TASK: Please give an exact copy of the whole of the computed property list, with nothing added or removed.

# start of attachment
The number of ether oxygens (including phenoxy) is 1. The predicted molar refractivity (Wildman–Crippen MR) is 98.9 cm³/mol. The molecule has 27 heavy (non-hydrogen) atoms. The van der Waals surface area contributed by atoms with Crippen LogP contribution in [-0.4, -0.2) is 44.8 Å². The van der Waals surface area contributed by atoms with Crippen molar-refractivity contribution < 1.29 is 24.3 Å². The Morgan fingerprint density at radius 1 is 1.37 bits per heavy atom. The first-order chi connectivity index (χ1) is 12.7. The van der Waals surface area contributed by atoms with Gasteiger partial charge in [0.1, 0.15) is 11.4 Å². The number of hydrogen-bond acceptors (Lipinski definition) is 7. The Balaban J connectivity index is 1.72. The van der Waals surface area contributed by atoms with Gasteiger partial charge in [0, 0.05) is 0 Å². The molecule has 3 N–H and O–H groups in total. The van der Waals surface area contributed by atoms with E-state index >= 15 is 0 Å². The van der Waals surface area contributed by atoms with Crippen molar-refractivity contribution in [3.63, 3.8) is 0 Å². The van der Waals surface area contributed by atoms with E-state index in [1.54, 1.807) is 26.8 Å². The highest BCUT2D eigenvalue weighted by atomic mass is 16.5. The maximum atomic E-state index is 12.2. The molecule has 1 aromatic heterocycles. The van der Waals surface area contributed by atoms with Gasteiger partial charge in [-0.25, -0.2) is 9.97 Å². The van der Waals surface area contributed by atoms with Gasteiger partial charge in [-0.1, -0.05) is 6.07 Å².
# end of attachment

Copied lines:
The number of ether oxygens (including phenoxy) is 1. The predicted molar refractivity (Wildman–Crippen MR) is 98.9 cm³/mol. The molecule has 27 heavy (non-hydrogen) atoms. The van der Waals surface area contributed by atoms with Crippen LogP contribution in [-0.4, -0.2) is 44.8 Å². The van der Waals surface area contributed by atoms with Crippen molar-refractivity contribution < 1.29 is 24.3 Å². The Morgan fingerprint density at radius 1 is 1.37 bits per heavy atom. The first-order chi connectivity index (χ1) is 12.7. The van der Waals surface area contributed by atoms with Gasteiger partial charge in [0.1, 0.15) is 11.4 Å². The number of hydrogen-bond acceptors (Lipinski definition) is 7. The Balaban J connectivity index is 1.72. The van der Waals surface area contributed by atoms with Gasteiger partial charge in [0, 0.05) is 0 Å². The molecule has 3 N–H and O–H groups in total. The van der Waals surface area contributed by atoms with E-state index >= 15 is 0 Å². The van der Waals surface area contributed by atoms with Crippen molar-refractivity contribution in [3.63, 3.8) is 0 Å². The van der Waals surface area contributed by atoms with E-state index in [1.54, 1.807) is 26.8 Å². The highest BCUT2D eigenvalue weighted by atomic mass is 16.5. The maximum atomic E-state index is 12.2. The molecule has 1 aromatic heterocycles. The van der Waals surface area contributed by atoms with Gasteiger partial charge in [-0.25, -0.2) is 9.97 Å². The van der Waals surface area contributed by atoms with Gasteiger partial charge in [-0.1, -0.05) is 6.07 Å².